It would also greatly help if you knew how to say the basic “What does this mean?”, “I don’t understand…” or “Could you repeat that, please?” as you would probably need to use these phrases a lot in the beginning. Trust me, it is better than looking dumbfounded and expecting someone to decode your blank expressions.

Comprehend Directly In The Target Language

Listen to a description of something, and at the end of it try answering a few questions based on what you have heard. You can start out with a slow description of an easy topic, and progress to more complex things later on. This way you can measure and see how much you’re progressing with your listening abilities.

Just as with reading, make sure you know enough vocabulary and grammar so you’ll at the least be equipped to listen effectively. If you don’t understand a word, make a quick mental note of it, and later look it up or ask the person after they have spoken.

Do not to translate each word you hear and re-piece it back together in your native tongue. This is a bad practice as you’ll only be thinking in terms of your native tongue, and this doesn’t improve your thinking skills in the new language. Try this instead: Listen to the entire paragraph as a whole and before translating each word, try understanding the overall idea behind the paragraph. This is how native speakers listen to each other.

Some More Tips On Listening

  • Listen while you read. You can either read out aloud and listen to yourself say the words, or read a passage that is being spoken by someone else. This helps associating the images of the words to the sounds that you hear. You’ll remember what you hear while also knowing how to read them at the same time and you won’t draw a blank the next time someone says the word to you.
  • You can’t always have running subtitles to what you’re hearing. So you should also practice listening without visual or text cues. This way you can check how many words you can pick up purely by their sound. This will help you in real life conversations and similar situations.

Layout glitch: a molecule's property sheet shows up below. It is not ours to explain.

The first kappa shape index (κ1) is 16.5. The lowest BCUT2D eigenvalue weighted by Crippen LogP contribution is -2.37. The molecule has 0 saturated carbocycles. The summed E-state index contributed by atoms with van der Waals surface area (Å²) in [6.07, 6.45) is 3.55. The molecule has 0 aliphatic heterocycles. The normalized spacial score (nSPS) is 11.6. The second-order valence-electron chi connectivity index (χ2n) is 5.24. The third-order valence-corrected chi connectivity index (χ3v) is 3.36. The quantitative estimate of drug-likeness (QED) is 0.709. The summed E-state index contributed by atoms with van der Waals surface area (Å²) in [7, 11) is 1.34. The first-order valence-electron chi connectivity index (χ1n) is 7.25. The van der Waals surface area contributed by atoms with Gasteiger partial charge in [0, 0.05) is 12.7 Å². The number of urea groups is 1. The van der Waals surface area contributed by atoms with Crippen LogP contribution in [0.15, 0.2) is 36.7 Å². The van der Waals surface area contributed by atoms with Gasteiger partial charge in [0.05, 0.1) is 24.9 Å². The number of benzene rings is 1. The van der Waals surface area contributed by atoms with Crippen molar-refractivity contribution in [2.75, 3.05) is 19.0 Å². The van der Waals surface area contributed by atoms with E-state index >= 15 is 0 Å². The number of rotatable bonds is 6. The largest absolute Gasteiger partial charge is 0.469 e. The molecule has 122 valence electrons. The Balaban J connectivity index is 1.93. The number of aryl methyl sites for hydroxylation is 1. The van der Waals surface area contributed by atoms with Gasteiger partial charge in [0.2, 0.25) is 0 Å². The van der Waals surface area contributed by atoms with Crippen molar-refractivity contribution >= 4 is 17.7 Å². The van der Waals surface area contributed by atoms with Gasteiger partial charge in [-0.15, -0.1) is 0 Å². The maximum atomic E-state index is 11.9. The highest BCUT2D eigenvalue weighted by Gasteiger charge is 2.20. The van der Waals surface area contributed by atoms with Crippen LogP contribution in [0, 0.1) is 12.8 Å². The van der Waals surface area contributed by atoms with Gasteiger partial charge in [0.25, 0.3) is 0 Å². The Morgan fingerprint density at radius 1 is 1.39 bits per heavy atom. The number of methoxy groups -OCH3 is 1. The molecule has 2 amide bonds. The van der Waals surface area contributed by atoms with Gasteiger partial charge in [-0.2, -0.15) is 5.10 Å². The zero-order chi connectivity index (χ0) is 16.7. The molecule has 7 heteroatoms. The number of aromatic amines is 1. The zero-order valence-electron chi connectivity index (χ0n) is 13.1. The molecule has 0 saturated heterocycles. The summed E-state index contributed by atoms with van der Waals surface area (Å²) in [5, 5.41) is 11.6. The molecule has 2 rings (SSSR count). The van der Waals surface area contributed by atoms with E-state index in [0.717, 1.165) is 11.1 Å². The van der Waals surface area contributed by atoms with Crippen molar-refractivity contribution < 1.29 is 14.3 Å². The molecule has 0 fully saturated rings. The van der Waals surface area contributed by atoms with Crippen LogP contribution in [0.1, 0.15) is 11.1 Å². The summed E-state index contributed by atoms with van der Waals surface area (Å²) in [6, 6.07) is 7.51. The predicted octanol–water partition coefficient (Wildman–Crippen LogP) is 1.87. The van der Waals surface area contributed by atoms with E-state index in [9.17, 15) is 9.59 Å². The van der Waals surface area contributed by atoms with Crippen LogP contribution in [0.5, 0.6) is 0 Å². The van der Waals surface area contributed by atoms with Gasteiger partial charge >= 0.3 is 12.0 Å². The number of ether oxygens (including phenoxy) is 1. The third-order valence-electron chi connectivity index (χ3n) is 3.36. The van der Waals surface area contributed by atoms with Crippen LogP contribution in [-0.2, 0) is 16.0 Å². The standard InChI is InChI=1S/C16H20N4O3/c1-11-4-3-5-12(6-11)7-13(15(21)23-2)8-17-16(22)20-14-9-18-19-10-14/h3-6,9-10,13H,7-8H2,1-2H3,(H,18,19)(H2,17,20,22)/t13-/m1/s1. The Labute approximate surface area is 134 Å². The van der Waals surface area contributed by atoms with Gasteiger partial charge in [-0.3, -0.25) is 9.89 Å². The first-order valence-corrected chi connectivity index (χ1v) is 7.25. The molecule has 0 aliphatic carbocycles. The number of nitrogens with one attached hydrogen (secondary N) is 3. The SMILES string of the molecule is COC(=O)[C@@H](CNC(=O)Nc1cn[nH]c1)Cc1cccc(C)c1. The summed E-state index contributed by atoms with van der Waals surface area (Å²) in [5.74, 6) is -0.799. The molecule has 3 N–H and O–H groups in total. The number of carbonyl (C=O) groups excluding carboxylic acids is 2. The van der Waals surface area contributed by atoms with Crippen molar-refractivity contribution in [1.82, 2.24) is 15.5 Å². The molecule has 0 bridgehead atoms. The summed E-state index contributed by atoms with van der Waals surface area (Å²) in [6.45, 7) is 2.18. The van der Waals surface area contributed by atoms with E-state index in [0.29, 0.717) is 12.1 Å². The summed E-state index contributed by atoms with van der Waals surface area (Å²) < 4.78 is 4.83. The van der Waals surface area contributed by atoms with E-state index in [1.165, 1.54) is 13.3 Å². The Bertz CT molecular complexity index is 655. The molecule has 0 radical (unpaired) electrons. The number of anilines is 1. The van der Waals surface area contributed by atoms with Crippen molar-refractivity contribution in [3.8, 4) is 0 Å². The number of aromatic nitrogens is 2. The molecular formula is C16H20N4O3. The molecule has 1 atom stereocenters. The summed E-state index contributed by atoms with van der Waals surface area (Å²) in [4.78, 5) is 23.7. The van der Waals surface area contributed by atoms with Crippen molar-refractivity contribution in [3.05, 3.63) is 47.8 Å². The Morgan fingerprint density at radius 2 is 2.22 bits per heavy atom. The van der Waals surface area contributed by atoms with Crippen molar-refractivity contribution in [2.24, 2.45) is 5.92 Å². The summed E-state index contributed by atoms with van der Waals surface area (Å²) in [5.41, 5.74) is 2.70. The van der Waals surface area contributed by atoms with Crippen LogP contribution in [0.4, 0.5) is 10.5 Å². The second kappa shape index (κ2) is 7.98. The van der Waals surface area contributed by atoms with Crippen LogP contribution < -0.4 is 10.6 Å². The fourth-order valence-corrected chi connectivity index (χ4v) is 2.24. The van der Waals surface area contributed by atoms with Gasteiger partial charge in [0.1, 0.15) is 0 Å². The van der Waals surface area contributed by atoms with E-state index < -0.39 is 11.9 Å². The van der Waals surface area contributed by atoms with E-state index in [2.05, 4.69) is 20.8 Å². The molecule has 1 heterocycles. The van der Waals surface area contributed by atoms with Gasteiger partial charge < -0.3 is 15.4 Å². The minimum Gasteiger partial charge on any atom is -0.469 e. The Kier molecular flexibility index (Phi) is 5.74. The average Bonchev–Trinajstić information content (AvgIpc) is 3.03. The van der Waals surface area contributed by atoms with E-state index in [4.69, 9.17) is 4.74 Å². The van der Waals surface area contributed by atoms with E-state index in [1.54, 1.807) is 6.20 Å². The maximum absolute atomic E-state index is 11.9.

• Don’t concentrate on each word. Surprised? Just listen to your friends or family while paying attention to each single word they speak. Quite hard to keep up with the speed, isn’t it? Listen in terms of sentences. When we listen to speech in our first language we tend to skim over the words and absorb just the meaning of what is being said. Putting together individual words will take forever and will slow down your listening and conversational skills a lot.
  • I’d like to stress again the importance of repetitive listening. Do it as frequently as possible: in the morning, before you sleep, etc. Surround yourself with that target language.
  • Don’t start challenging yourself too early. Begin by listening to relatively easy materials as this improves pronunciation, rhyme, and “flow”. The inputs must be genuine usage from native speakers, as you do not want to go off track by getting feedback from less reliable sources. When listening, watch out for speech styles as well as tones, accents, stress, pronunciation, rhythm and so on.
  • Listen repetitively, especially in the early stages. Focus on a small amount of content and get used to it, rather than trying to listen to constantly changing content. By listening to the same content repeatedly you will get better at identifying when a word or phrase ends and when the next one begins. You will also start to recognize familiar words when you listen to new content. Let the phrases ring in your mind even after you stop listening. Repeat certain phrases out loud. Try to imitate the correct pronunciation.
  • Listen progressively. If you’re listening to a long tape, play the first few lines and pause it to see if you’ve understood anything. Keep repeating it until you do and then move onto the next part.